The Little Bookstore That Could, and Will

BUT MS. MCNALLY has more to celebrate these days than the imminent rechristening of her store. Last Sunday, she had a baby, right in her bed. There were no doctors, no monitors, no needles and drips. In the room with her were only her husband, a midwife and a doula. After the baby arrived—Jasper, they named him—Ms. McNally’s parents and her sister came over with a bottle of Champagne, and they all gathered around the big table in the dining room for dinner.

The idea of carrying out a home birth came, predictably, from a book. “I read this book called Ina May’s Guide to Childbirth, which is this beautiful book written by a midwife who’s been practicing for 30 years,” Ms. McNally said. “It was something I didn’t have a lot of firm conviction about going in, but after reading this book, I thought there is a possibility in childbirth to have it be sort of a peaceful, momentous life passage rather than a sterile medical experience where you go into the hospital and you’re given drugs and you’re treated like you’re sick.”

She went on: “It’s funny, I was actually looking forward to labor because before I moved to New York, which was nine years ago, I used to meditate a lot, and then I moved here and I just sort of let so much of that go. … And so I thought labor might be this great opportunity, because pain is a wonderful thing to meditate on. … But it [turns out] it’s not, like, pain—it’s not like you’re in sustained pain. It’s like you have a minute of pain, or 45 seconds of pain, and then three minutes, and even the pain kind of spikes and goes and changes. And so it was more of a moving target than I expected.”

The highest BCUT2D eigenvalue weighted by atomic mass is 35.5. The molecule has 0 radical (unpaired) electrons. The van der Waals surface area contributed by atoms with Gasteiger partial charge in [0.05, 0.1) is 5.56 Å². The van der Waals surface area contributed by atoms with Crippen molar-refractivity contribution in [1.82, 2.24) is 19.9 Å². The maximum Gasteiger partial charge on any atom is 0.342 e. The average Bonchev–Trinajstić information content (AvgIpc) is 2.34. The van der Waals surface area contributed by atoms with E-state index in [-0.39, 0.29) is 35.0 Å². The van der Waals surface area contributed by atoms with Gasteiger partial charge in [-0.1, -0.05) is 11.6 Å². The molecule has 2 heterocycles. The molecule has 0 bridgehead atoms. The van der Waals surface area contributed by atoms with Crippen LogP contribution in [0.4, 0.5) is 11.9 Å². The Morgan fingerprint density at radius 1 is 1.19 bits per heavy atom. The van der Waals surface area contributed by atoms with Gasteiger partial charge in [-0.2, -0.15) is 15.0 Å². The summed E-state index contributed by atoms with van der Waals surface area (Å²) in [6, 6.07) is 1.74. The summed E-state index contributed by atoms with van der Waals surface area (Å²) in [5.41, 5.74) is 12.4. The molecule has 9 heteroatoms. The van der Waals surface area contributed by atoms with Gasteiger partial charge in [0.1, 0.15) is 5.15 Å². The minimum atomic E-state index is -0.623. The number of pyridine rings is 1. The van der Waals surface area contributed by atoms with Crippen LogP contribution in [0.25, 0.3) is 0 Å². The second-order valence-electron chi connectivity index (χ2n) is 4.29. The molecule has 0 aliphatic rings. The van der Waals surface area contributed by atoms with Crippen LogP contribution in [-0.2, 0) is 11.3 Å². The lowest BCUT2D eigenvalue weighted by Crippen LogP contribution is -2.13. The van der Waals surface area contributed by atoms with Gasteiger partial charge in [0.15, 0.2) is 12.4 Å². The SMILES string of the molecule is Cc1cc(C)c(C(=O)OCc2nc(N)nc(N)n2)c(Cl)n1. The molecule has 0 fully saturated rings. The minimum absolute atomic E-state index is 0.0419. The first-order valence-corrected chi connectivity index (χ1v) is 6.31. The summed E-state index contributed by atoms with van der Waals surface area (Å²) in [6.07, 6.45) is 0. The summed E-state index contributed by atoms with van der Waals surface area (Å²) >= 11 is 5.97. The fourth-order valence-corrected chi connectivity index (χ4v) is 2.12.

You might conclude, based on all that, that Ms. McNally is one of those delicate neohippies who indiscriminately thinks that everything is beautiful. A hippie, in other words! Not quite, as it happens: If Ms. McNally is a hippie at all, she’s a peculiar sort—a woman who speaks, most of the time, in a voice that unmistakably conveys serenity even as she’s issuing her unsentimental, even severe views on business. Take, for instance, the Barnes & Noble question.

“I’ve gone and seen [Joan Didion] read at Barnes & Noble before,” she said. “When she wrote Political Fictions, I went to her reading, which—it was a stupid reading! It was in this kind of crappy—what store was it in? It was in Lincoln Center, I think, but before they opened that room where they have readings, so you were just kind of in the stacks, there wasn’t a lot of room, everyone was kind of uncomfortable, and she just kind of read, and it was in an ugly Barnes & Noble and they had ugly Barnes & Noble carpet and those ugly shelves, and she read and there were some questions, and we all went home. It was so tremendously uninspiring, you know?”

Ms. McNally’s distaste for Barnes & Noble is aesthetic, in other words, not political: What bothers her is the artlessness with which they go about sellling books, not the mere fact of their corporate status.

By the same token, she appears not to feel any entitlement just because she is the David to someone’s Goliath, and she doesn’t think her customers have a moral obligation to buy things from her just because she’s the little guy.

That said, she loves being the little guy—not for the political capital that comes with it but because it allows her to experiment with and ignore the conventions of retail.

“If there is one thing I hate,” Ms. McNally wrote in an e-mail Monday night, “it is the generic packaging and selling of unique works of art. I think industry mediocrity is more of a threat to the future of reading than television is.”

The Little Bookstore That Could, and Will